This town which possessed the relic of the tooth of Buddha also celebrated the religious festivals associated with Buddhism. Many hundreds and thousands of Buddhists gathered in town and the palace grounds was the host of the festivities. The Hindus and Muslims took pride in the celebrations which was when the Holy relic was taken out in procession around town. This relic of the tooth of Buddha is now enshrined in a golden tabernacle placed above an alter, decorated between two huge elephant tusks. It is in a hall, in a two storey temple within the palace complex. Many people sit before the alter and some prostrate in worship. The temple hall is filled with Buddhists chants and a sweet odor of sandal. They burn incense sticks before the alter. It is a common religious practice. The scent from the burning incense sticks fills the air with a mystic fragrance.
Coming out of the temple into the courtyard there is a royal garden as well as a memorial built in honour of the preserved carcass of an elephant tusker, upon which the relic of Buddha was first brought into the city. We then walked around the lake which was home to many water birds and monitor lizards. The lake however has been turned into an entertainment park, sporting boat rides for a fee.
Beside the Lake are a few cultural centers selling the famed boutique hand printed typically Lankan clothing, spices and variety of tea. The centers are crowded in the evenings,with tourists who come to watch the famous Kandyan dance performances.
Getting our tickets we seated ourselves to view a rare variety dance performed by young men and beautiful women. They wore decorated jewelry as well as traditional dresses and danced to the the rhythm of drumbeats, symbols tambourine, flute, blowing of conch shells and singing. Ceremonial dance, religious dance with graceful movements, traditional village folk dance, war dance, demon dance and fire dances were performed by the artists with dexterity, in costumes that matched the situation. A rare peacock dance enthralled the crowd and after the show was over many western tourists took pictures, posing themselves beside the artists. They then put some money into the tip boxes placed at the exits.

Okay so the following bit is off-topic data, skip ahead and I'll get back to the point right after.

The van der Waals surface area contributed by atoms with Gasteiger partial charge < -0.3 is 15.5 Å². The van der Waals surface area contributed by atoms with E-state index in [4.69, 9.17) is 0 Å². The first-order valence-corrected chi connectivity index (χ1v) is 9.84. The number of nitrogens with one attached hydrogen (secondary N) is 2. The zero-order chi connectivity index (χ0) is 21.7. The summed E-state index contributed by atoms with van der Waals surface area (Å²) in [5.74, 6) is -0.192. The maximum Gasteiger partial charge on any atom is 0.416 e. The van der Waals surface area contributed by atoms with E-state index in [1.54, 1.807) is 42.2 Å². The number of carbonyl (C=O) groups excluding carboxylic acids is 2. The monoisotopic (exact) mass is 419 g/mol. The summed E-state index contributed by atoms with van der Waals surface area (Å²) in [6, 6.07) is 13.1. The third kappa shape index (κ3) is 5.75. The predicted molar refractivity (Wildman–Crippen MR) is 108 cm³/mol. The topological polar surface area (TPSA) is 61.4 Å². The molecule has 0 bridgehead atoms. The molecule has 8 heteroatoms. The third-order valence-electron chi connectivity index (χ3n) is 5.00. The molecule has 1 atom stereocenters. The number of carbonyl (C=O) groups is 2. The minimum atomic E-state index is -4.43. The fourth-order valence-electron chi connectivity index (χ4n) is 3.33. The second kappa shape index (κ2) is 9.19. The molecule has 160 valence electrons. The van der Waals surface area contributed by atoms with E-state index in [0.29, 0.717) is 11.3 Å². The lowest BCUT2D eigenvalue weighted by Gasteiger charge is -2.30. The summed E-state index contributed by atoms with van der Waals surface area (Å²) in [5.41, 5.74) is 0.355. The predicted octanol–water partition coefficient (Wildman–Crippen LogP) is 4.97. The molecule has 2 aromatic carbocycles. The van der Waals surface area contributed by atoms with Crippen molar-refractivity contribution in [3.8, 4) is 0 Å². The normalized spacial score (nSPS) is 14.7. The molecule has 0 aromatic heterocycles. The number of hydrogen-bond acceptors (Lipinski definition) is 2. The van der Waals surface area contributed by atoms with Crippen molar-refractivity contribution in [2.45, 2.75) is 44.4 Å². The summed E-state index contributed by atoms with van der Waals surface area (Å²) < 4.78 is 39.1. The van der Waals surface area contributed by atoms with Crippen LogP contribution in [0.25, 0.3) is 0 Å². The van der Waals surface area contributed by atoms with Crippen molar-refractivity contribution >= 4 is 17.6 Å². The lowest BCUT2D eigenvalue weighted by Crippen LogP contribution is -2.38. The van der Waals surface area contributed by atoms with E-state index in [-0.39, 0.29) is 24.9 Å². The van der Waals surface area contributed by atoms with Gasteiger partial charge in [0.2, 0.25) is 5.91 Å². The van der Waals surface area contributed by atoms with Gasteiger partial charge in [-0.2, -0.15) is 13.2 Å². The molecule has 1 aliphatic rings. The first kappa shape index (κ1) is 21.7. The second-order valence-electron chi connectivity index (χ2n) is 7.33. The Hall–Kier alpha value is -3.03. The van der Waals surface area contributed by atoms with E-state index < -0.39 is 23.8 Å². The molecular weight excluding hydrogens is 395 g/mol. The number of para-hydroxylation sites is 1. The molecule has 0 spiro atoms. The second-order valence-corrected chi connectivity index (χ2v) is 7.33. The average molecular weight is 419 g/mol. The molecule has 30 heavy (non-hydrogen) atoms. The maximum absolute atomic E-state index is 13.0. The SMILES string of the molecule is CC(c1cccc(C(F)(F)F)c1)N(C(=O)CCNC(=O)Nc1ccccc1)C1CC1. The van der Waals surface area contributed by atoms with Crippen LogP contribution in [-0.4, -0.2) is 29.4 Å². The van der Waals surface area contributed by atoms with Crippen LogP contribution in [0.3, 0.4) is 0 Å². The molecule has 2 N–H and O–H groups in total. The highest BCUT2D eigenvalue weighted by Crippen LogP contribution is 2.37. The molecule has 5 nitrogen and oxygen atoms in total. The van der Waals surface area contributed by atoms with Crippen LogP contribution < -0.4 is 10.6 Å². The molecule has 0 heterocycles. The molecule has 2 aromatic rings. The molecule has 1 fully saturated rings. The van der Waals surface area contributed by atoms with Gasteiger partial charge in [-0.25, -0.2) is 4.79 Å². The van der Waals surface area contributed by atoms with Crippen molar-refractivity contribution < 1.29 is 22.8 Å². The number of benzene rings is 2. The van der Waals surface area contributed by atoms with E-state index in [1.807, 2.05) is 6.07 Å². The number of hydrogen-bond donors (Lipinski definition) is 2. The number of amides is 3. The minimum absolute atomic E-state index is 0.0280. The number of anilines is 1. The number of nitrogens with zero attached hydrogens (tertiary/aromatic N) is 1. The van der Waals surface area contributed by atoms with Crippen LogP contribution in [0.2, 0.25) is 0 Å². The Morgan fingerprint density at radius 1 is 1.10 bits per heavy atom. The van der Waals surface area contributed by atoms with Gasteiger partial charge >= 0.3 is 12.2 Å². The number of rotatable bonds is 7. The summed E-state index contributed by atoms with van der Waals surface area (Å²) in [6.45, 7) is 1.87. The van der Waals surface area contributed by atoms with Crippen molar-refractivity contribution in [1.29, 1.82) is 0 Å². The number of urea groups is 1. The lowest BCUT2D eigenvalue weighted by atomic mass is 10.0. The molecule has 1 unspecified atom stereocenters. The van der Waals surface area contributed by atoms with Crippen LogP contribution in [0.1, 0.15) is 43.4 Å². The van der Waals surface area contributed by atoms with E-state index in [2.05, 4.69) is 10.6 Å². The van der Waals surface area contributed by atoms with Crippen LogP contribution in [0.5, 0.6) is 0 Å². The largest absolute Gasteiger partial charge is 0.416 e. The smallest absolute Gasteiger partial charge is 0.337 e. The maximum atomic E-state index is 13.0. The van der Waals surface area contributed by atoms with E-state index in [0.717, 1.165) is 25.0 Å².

I was told that these dances were banned by the British but the people practiced this cultural art form which originated in Temples and were secretly performed, during religious festivals in the remote villages. The post Independence era witnessed it bursting into prominence and today it has become an iconic cultural symbol of SriLanka.
The evening weather measured 19C. The town was bustling with activity and many of the restaurants and bakers were doing good business. We settled for diner at a restaurant that served good, hot, string hoppers with fine ground prawn curry and vegetables for salad.Though the curry was spicy hot, the salad cooled the heat. We walked back to our hotel which was up on a hillock and from our room I took some time out sitting in the balcony looking out at the city lights spread among the mountains. I remembered my grandmother telling me that my grandfather in the nineteen forties had a roaring business and a tea plantation in Kandy and would always come here to spend the summer months which was the hottest period in India like the British in Srilanka would leave Colombo and move into the cool mountain ranges of Kandy. I wondered why my grand dad sold the estates. Had only he not sold the estates, I thought, I would be doing the same things he did during summer, for I felt that Kandy was a pleasant city. I enjoyed the stay and I wish you too would one day probably visit and enjoy the cosmopolitan feel and pleasantness of Kandy which was the last fortress of the Srilankan royalty.